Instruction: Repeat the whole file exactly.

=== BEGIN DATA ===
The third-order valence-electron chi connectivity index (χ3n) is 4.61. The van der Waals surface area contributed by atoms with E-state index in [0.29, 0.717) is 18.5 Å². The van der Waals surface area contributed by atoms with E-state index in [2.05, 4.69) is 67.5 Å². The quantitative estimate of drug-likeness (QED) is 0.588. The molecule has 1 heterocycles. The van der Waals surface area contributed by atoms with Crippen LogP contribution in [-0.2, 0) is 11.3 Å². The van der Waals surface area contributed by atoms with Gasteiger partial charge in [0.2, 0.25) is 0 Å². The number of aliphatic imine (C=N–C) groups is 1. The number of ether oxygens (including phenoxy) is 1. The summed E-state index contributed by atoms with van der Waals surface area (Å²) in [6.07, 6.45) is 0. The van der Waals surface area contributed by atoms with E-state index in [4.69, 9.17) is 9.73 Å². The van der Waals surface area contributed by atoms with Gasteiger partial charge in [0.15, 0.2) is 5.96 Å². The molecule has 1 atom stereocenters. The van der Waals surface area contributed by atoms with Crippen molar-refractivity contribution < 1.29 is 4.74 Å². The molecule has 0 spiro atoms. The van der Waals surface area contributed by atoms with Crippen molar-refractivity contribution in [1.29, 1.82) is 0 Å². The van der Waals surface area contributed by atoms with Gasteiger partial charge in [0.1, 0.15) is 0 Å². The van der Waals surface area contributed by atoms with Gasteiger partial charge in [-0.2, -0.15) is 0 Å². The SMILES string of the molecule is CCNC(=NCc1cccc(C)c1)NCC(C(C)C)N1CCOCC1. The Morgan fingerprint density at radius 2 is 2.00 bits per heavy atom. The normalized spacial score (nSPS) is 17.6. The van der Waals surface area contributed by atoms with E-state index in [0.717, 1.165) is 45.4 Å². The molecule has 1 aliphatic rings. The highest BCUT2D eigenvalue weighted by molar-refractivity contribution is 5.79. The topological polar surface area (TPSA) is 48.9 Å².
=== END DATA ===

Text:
The third-order valence-electron chi connectivity index (χ3n) is 4.61. The van der Waals surface area contributed by atoms with E-state index in [0.29, 0.717) is 18.5 Å². The van der Waals surface area contributed by atoms with E-state index in [2.05, 4.69) is 67.5 Å². The quantitative estimate of drug-likeness (QED) is 0.588. The molecule has 1 heterocycles. The van der Waals surface area contributed by atoms with Crippen LogP contribution in [-0.2, 0) is 11.3 Å². The van der Waals surface area contributed by atoms with Gasteiger partial charge in [0.2, 0.25) is 0 Å². The number of aliphatic imine (C=N–C) groups is 1. The number of ether oxygens (including phenoxy) is 1. The summed E-state index contributed by atoms with van der Waals surface area (Å²) in [6.07, 6.45) is 0. The van der Waals surface area contributed by atoms with E-state index in [4.69, 9.17) is 9.73 Å². The van der Waals surface area contributed by atoms with Gasteiger partial charge in [0.15, 0.2) is 5.96 Å². The molecule has 1 atom stereocenters. The van der Waals surface area contributed by atoms with Crippen molar-refractivity contribution < 1.29 is 4.74 Å². The molecule has 0 spiro atoms. The van der Waals surface area contributed by atoms with Crippen molar-refractivity contribution in [1.29, 1.82) is 0 Å². The van der Waals surface area contributed by atoms with Gasteiger partial charge in [0.1, 0.15) is 0 Å². The van der Waals surface area contributed by atoms with Gasteiger partial charge in [-0.2, -0.15) is 0 Å². The SMILES string of the molecule is CCNC(=NCc1cccc(C)c1)NCC(C(C)C)N1CCOCC1. The Morgan fingerprint density at radius 2 is 2.00 bits per heavy atom. The normalized spacial score (nSPS) is 17.6. The van der Waals surface area contributed by atoms with E-state index in [0.717, 1.165) is 45.4 Å². The molecule has 1 aliphatic rings. The highest BCUT2D eigenvalue weighted by molar-refractivity contribution is 5.79. The topological polar surface area (TPSA) is 48.9 Å².